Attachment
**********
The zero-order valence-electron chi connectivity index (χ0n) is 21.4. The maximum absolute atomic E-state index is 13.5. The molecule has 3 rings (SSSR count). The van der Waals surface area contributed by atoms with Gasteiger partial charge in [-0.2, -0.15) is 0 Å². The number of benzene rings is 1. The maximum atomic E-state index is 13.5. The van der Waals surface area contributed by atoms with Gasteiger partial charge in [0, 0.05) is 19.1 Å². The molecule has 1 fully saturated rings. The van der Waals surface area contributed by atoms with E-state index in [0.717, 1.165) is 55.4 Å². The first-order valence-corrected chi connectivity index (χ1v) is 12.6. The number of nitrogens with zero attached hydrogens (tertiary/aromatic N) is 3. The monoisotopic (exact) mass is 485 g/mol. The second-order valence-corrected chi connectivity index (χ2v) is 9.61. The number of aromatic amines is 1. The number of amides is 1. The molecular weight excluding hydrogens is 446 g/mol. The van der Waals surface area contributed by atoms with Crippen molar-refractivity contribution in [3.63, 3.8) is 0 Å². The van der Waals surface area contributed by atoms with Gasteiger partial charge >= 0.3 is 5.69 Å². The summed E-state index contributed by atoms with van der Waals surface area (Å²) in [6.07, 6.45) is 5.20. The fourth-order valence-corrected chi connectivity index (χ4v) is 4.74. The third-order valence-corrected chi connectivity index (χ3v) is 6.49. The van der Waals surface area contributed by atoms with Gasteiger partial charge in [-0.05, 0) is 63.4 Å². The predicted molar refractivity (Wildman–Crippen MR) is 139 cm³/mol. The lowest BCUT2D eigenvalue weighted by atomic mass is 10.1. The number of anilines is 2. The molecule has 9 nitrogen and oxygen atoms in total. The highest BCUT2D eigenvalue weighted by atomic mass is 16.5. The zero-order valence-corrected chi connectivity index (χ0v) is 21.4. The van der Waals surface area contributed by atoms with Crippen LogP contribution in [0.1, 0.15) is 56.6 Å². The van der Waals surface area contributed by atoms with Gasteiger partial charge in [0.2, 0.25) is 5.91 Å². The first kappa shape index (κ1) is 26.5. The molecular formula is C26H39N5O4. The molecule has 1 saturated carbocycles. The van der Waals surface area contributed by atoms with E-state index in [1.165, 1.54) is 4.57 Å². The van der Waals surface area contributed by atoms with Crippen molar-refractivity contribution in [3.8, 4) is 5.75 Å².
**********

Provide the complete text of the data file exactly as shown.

The zero-order valence-electron chi connectivity index (χ0n) is 21.4. The maximum absolute atomic E-state index is 13.5. The molecule has 3 rings (SSSR count). The van der Waals surface area contributed by atoms with Gasteiger partial charge in [-0.2, -0.15) is 0 Å². The number of benzene rings is 1. The maximum atomic E-state index is 13.5. The van der Waals surface area contributed by atoms with Gasteiger partial charge in [0, 0.05) is 19.1 Å². The molecule has 1 fully saturated rings. The van der Waals surface area contributed by atoms with E-state index in [0.717, 1.165) is 55.4 Å². The first-order valence-corrected chi connectivity index (χ1v) is 12.6. The number of nitrogens with zero attached hydrogens (tertiary/aromatic N) is 3. The monoisotopic (exact) mass is 485 g/mol. The second-order valence-corrected chi connectivity index (χ2v) is 9.61. The number of aromatic amines is 1. The number of amides is 1. The molecular weight excluding hydrogens is 446 g/mol. The van der Waals surface area contributed by atoms with Crippen molar-refractivity contribution in [3.63, 3.8) is 0 Å². The van der Waals surface area contributed by atoms with Gasteiger partial charge >= 0.3 is 5.69 Å². The summed E-state index contributed by atoms with van der Waals surface area (Å²) in [6.07, 6.45) is 5.20. The fourth-order valence-corrected chi connectivity index (χ4v) is 4.74. The third-order valence-corrected chi connectivity index (χ3v) is 6.49. The van der Waals surface area contributed by atoms with Gasteiger partial charge in [-0.05, 0) is 63.4 Å². The predicted molar refractivity (Wildman–Crippen MR) is 139 cm³/mol. The lowest BCUT2D eigenvalue weighted by atomic mass is 10.1. The number of anilines is 2. The molecule has 9 nitrogen and oxygen atoms in total. The highest BCUT2D eigenvalue weighted by atomic mass is 16.5. The zero-order valence-corrected chi connectivity index (χ0v) is 21.4. The van der Waals surface area contributed by atoms with Crippen LogP contribution in [0.1, 0.15) is 56.6 Å². The van der Waals surface area contributed by atoms with Gasteiger partial charge in [0.2, 0.25) is 5.91 Å². The first kappa shape index (κ1) is 26.5. The molecular formula is C26H39N5O4. The molecule has 1 saturated carbocycles. The van der Waals surface area contributed by atoms with E-state index in [1.165, 1.54) is 4.57 Å². The van der Waals surface area contributed by atoms with Crippen molar-refractivity contribution in [3.8, 4) is 5.75 Å².